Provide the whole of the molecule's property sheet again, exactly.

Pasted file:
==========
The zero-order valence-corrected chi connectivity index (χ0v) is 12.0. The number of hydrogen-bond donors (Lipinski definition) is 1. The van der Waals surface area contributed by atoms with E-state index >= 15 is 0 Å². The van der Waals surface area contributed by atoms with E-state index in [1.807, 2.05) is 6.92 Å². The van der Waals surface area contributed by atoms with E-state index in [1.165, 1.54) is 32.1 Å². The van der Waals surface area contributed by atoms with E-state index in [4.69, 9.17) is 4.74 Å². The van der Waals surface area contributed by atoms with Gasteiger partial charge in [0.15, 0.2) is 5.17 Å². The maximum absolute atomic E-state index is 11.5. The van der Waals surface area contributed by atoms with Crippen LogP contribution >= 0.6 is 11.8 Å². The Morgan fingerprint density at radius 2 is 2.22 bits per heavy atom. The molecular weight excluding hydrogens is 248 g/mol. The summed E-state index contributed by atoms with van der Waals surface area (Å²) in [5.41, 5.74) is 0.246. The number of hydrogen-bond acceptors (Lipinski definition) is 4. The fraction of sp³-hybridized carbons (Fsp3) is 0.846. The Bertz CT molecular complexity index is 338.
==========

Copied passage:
The zero-order valence-corrected chi connectivity index (χ0v) is 12.0. The number of hydrogen-bond donors (Lipinski definition) is 1. The van der Waals surface area contributed by atoms with E-state index >= 15 is 0 Å². The van der Waals surface area contributed by atoms with E-state index in [1.807, 2.05) is 6.92 Å². The van der Waals surface area contributed by atoms with E-state index in [1.165, 1.54) is 32.1 Å². The van der Waals surface area contributed by atoms with E-state index in [4.69, 9.17) is 4.74 Å². The van der Waals surface area contributed by atoms with Gasteiger partial charge in [0.15, 0.2) is 5.17 Å². The maximum absolute atomic E-state index is 11.5. The van der Waals surface area contributed by atoms with Crippen LogP contribution >= 0.6 is 11.8 Å². The Morgan fingerprint density at radius 2 is 2.22 bits per heavy atom. The molecular weight excluding hydrogens is 248 g/mol. The summed E-state index contributed by atoms with van der Waals surface area (Å²) in [5.41, 5.74) is 0.246. The number of hydrogen-bond acceptors (Lipinski definition) is 4. The fraction of sp³-hybridized carbons (Fsp3) is 0.846. The Bertz CT molecular complexity index is 338.